May 17, 1915 – February 23, 2004
As a kid Carl Liscombe played hockey and skated on the Grand River ice above the dam, and often played with, and against, a young girl named Hilda Ranscombe. Ranscombe went on to become arguably the greatest female hockey player in history, while Liscombe became a star with the NHL’s Detroit Red Wings. For years Liscombe was the fastest skater Detroit had.
Although he also played baseball – as a first-baseman he was the team MVP on an Ontario championship Terrier team in 1935 – hockey was his game.
During his nine-year NHL career with the Red Wings, the durable forward – he was one of the least penalized players in NHL history – held the NHL record for the fastest three goals in a game (one minute, four seconds) against the Chicago Black Hawks on March 13, 1938.
He credits linemate Syd Howe with helping set the record. “We played on the same line so long our minds were one,” said Liscombe. It was a record that held for many years until Bill Mosienko bettered it.
Liscombe first signed with the Red Wings after Detroit general manager Jack Adams came to Galt and negotiated a contract with his father, Harry. In his first season in the IHL, with the Detroit Olympics, he helped his team win the championship.
Liscombe arrived in Galt as a five-year-old from Perth but came to regard Galt as his native town. He and Lex Chisholm, who would one day play for the Toronto Maple Leafs, were in the same class.
In 1936-37 Liscombe was the leading scorer with the Detroit Olympics, scoring 15 goals in 38 games. In 1943 Liscombe played on the Stanley Cup winning Red Wing team and was named MVP that season. Liscombe led all scorers in the playoffs with six goals and eight assists. (Two years later he scored four goals in the final game of the 1945 playoff series with Boston in a 5-3 Red Wing win).
When they won the Cup they took the all-night train home to Detroit, drinking beer from the trophy and whooping it up as they went. They were met by their wives and by about 40 or 50 fans. No parade, no ceremony. They had just won the Cup. The season was over. See you in the fall.
The next season was one of Liscombe’s best. He finished fourth in the league scoring race with 73 points, which tied the previous NHL record. That year Boston’s Herb Cain had 82 points; Chicago’s Doug Bentley had 77 and Lorne Carr of Toronto had 74.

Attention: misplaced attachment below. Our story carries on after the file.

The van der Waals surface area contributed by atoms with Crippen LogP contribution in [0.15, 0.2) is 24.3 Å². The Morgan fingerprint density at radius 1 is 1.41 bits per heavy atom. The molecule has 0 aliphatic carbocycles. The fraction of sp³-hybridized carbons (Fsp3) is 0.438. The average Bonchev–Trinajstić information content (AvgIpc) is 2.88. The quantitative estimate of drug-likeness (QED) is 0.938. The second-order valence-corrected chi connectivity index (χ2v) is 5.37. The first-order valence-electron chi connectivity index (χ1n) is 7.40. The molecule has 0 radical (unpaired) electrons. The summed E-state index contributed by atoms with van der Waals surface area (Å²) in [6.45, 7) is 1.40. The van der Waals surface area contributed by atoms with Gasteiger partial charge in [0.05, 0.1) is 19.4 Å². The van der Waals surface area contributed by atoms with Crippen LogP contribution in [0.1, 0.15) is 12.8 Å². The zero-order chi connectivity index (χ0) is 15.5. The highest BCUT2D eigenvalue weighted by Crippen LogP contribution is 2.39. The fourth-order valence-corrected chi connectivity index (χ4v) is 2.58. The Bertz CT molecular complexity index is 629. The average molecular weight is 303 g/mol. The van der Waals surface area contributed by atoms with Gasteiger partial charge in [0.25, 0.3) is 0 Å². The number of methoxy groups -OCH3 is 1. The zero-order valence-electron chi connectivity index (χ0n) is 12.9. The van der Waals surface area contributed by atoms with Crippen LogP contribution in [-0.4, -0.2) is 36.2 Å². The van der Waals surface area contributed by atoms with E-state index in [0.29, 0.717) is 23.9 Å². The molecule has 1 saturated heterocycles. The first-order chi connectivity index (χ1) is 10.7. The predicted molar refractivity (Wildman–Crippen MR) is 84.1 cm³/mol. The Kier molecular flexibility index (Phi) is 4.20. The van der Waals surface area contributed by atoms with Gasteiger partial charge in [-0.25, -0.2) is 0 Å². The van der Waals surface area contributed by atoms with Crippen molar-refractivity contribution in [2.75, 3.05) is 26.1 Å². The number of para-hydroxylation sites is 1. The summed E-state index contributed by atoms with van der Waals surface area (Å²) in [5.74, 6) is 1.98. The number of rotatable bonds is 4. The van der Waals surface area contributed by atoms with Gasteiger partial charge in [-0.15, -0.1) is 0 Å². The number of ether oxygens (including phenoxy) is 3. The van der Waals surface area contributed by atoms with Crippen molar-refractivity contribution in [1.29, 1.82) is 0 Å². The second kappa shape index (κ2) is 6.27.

Liscombe was a talented player who would have played for many more years in the NHL had it not been for Jack Adams. The two never got along, nor did they speak to one another in nine years.
Eventually Adams sent Liscombe to the minors. In 1949 he set an AHL scoring record, tallying 118 points for Providence, breaking the previous mark by 20 points. They won the Cup that year. Twice he was named the American League’s MVP.
A smart stickhandler, fast on his skates, a scorer, Liscombe played on a line with Toe Blake for the Hamilton Tigers Allan Cup championship team before signing with Detroit, leading the senior league in scoring.
In his career he won championships in the IHL, NHL and AHL. He scored 137 goals and 140 assists for a total of 277 points in 383 NHL games and was clearly one of the NHL’s outstanding forwards.
Among his accomplishments are sharing the Red Wing team record for most goals in a playoff game and most points in a game; he was also the first pro hockey player to record 100 points in a season.
The 83-year-old Liscombe – even in his eighties he never missed a home game – was in the stands when Detroit won the Stanley Cup in the spring of 1997. That summer the oldest living Red Wing returned to Cambridge for the Grand Galt Reunion. He threw out the ceremonial first ball at the game between the Terriers alumni and the Junior Bulldogs, signed autographs, and met with old friends.
Liscombe, who was in the inaugural induction class of the Cambridge Sports Hall of Fame in 1998, died of complications from leukemia on February 23, 2004 in Wailuku, Hawaii.